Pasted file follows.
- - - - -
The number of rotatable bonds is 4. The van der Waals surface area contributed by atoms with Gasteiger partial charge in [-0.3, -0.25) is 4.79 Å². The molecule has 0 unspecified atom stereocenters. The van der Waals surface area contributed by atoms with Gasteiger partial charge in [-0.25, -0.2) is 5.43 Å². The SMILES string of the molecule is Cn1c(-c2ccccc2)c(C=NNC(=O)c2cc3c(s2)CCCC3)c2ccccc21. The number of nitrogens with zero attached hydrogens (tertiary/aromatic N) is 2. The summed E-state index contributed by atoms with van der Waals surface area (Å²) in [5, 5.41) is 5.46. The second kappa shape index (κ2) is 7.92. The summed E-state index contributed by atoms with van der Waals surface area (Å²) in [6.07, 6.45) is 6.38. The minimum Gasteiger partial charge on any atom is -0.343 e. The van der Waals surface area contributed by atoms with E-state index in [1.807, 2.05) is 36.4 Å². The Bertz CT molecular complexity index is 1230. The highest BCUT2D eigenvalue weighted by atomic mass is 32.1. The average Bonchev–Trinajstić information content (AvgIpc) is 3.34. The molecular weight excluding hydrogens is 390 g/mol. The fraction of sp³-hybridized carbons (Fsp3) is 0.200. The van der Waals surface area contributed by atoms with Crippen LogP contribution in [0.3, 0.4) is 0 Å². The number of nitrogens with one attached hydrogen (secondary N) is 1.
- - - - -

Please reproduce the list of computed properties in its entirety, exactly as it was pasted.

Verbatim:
The number of rotatable bonds is 4. The van der Waals surface area contributed by atoms with Gasteiger partial charge in [-0.3, -0.25) is 4.79 Å². The molecule has 0 unspecified atom stereocenters. The van der Waals surface area contributed by atoms with Gasteiger partial charge in [-0.25, -0.2) is 5.43 Å². The SMILES string of the molecule is Cn1c(-c2ccccc2)c(C=NNC(=O)c2cc3c(s2)CCCC3)c2ccccc21. The number of nitrogens with zero attached hydrogens (tertiary/aromatic N) is 2. The summed E-state index contributed by atoms with van der Waals surface area (Å²) in [5, 5.41) is 5.46. The second kappa shape index (κ2) is 7.92. The summed E-state index contributed by atoms with van der Waals surface area (Å²) in [6.07, 6.45) is 6.38. The minimum Gasteiger partial charge on any atom is -0.343 e. The van der Waals surface area contributed by atoms with E-state index in [1.807, 2.05) is 36.4 Å². The Bertz CT molecular complexity index is 1230. The highest BCUT2D eigenvalue weighted by atomic mass is 32.1. The average Bonchev–Trinajstić information content (AvgIpc) is 3.34. The molecular weight excluding hydrogens is 390 g/mol. The fraction of sp³-hybridized carbons (Fsp3) is 0.200. The van der Waals surface area contributed by atoms with Crippen LogP contribution in [0.3, 0.4) is 0 Å². The number of nitrogens with one attached hydrogen (secondary N) is 1.